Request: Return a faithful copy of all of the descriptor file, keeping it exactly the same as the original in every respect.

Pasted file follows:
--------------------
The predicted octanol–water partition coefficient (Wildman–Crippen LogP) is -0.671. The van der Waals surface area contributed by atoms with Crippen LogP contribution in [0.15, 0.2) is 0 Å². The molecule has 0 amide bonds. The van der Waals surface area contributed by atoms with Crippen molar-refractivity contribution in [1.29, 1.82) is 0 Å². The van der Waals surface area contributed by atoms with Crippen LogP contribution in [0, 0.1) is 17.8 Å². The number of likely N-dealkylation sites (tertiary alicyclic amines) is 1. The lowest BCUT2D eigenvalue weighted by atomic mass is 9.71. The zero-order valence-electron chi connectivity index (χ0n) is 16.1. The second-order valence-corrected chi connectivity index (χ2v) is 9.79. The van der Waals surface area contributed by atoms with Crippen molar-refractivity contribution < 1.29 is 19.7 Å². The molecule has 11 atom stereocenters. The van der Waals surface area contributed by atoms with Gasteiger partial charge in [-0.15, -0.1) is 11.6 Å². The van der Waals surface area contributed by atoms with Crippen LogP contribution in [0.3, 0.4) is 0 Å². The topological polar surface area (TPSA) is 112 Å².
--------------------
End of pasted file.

The predicted octanol–water partition coefficient (Wildman–Crippen LogP) is -0.671. The van der Waals surface area contributed by atoms with Crippen LogP contribution in [0.15, 0.2) is 0 Å². The molecule has 0 amide bonds. The van der Waals surface area contributed by atoms with Crippen molar-refractivity contribution in [1.29, 1.82) is 0 Å². The van der Waals surface area contributed by atoms with Crippen LogP contribution in [0, 0.1) is 17.8 Å². The number of likely N-dealkylation sites (tertiary alicyclic amines) is 1. The lowest BCUT2D eigenvalue weighted by atomic mass is 9.71. The zero-order valence-electron chi connectivity index (χ0n) is 16.1. The second-order valence-corrected chi connectivity index (χ2v) is 9.79. The van der Waals surface area contributed by atoms with Crippen molar-refractivity contribution < 1.29 is 19.7 Å². The molecule has 11 atom stereocenters. The van der Waals surface area contributed by atoms with Gasteiger partial charge in [-0.15, -0.1) is 11.6 Å². The van der Waals surface area contributed by atoms with Crippen LogP contribution in [0.3, 0.4) is 0 Å². The topological polar surface area (TPSA) is 112 Å².